Fundamental Facts

HARDINESS: Zones 3 to 9
PREFERRED SOIL pH: Slightly acidic
ATTRIBUTES: Masses of orange flowers on compact, drought-tolerant plants; for beds
FAVORITES: The species, Asclepias tuberosa
QUIRKS: Late to emerge in spring and difficult to transplant
GOOD NEIGHBORS: Aster, ornamental grasses, rudbeckia, sneezeweed, stonecrop
WHERE IT GROWS BEST: Sun and average soil
POTENTIAL PROBLEMS: Butterfly larvae, occasional aphids
RENEWING PLANTS: Plants live for decades; seldom needs dividing
SOURCE: Seeds, rooted cuttings
DIMENSIONS: To 30 in (76.2 cm) tall, 18 in (45.7 cm) wide

Butterfly Weed in the Landscape

If your yard includes an area that's as hot and dry as a highway median strip, light it up with butterfly weed. This durable native plant is a little slow to get started, but once established it will thrive on neglect. It's a handsome, compact plant that blazes gloriously for many weeks in midsummer when it displays a crown of waxy, bright orange flowers.

The Orange Flowers Are a Butterfly Magnet.

Easily seen from afar but also interesting up close, butterfly weed's dense flower clusters comprise many small flowers, each with a yellow center and back-flung petals. Despite wilting heat, the flowers stand firm on 2 ft (0.6 m) tall rigid stems framed by leathery drought-resistant foliage. In late summer you will have to choose between coaxing the plant to produce a second flush of bloom by cutting off the old flowers or letting them ripen into ornamental seedpods.

Use masses of butterfly weed in sunny wildflower borders and on sunny slopes that are too rugged for other plants to thrive. In the warm-summer climates of Zones 7 to 9, butterfly weed does fine in full sun, but it can also be grown in partial shade.

Other Shades of Butterfly Weed

In the wild, butterfly weed flowers are always bright tangerine, though variations that shift toward yellow or red hues are not uncommon. For a white-flowered version, try Asclepias incarnata Tee Ballet', which stands substantially taller, at 40 in (101.6 cm). Other cultivated selections of A. incarnata sold by native plant nurseries typically have pink flowers, and are often called pink swamp milkweed. Unfortunately, aphids love this species much more than the orange butterfly weed, making it somewhat less care-free.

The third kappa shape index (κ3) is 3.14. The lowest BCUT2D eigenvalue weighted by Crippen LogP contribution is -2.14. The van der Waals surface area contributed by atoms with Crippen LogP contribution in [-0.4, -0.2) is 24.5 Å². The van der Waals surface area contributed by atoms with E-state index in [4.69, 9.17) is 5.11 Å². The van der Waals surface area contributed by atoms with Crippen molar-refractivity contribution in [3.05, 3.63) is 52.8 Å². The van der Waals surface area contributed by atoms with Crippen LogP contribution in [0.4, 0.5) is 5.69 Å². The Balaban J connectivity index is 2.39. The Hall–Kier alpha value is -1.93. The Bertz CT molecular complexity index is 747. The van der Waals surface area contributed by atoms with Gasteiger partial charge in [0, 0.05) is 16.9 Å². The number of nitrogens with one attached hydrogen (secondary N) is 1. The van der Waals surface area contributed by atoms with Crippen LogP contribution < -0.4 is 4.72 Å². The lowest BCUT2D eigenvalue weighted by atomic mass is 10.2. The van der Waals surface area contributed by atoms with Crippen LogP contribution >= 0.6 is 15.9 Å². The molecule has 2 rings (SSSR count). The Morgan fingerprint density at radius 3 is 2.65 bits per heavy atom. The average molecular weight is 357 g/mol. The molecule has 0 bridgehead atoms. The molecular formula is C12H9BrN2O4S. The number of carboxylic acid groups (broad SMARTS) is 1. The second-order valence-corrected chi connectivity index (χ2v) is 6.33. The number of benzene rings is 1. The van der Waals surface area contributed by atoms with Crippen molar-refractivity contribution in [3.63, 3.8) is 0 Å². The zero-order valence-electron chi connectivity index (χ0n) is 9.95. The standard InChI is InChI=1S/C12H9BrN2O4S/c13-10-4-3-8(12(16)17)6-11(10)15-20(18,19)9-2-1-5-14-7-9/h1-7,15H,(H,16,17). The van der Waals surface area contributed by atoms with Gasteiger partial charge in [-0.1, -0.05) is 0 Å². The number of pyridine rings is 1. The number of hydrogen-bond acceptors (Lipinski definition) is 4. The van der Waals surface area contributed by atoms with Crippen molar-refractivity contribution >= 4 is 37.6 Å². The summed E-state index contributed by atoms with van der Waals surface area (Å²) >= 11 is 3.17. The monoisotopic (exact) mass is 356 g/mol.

A Bevy of Butterflies

Monarch caterpillars and several other species feed on butterfly weed foliage. You can pick the caterpillars off, but try to relocate them to plants that are out of sight so that the caterpillars can mature into majestic orange-and -black butterflies. If you intend to let some plants serve as butterfly nurseries, locate them behind other flowers where the tattered foliage will not show in summer. Many other butterfly species also visit the plant to sip the blossoms' sweet nectar.

Growing Butterfly Weed

To get butterfly weed off to a strong start, set out container-grown plants in spring. Refrain from digging plants when they are actively growing, because the risk of breaking the brittle taproot and losing the plant is high.

A kinder way to propagate plants is to take 4 in (10.2 cm) stem cuttings in spring, strip off leaves from the lower half of the stem, and insert them half their length into a mixture of damp sand and peat moss. Keep the soil around cuttings moist and shade them until they are well rooted; then plant them in the garden.

Give new plants occasional water if a serious drought strikes the first summer after planting, and keep weeds pulled away from the growing points, or crowns. By their third summer, the plants should have thick tuberous roots and be able to fend for themselves in any type of weather.

Except for butterfly larvae (caterpillars), which eat leaves, pests are few. Bright yellow aphids sometimes appear in large numbers on new growth. You can simply rinse them off with water from a hose, pick off and dispose of infested leaves, or apply insecticidal soap per label directions.

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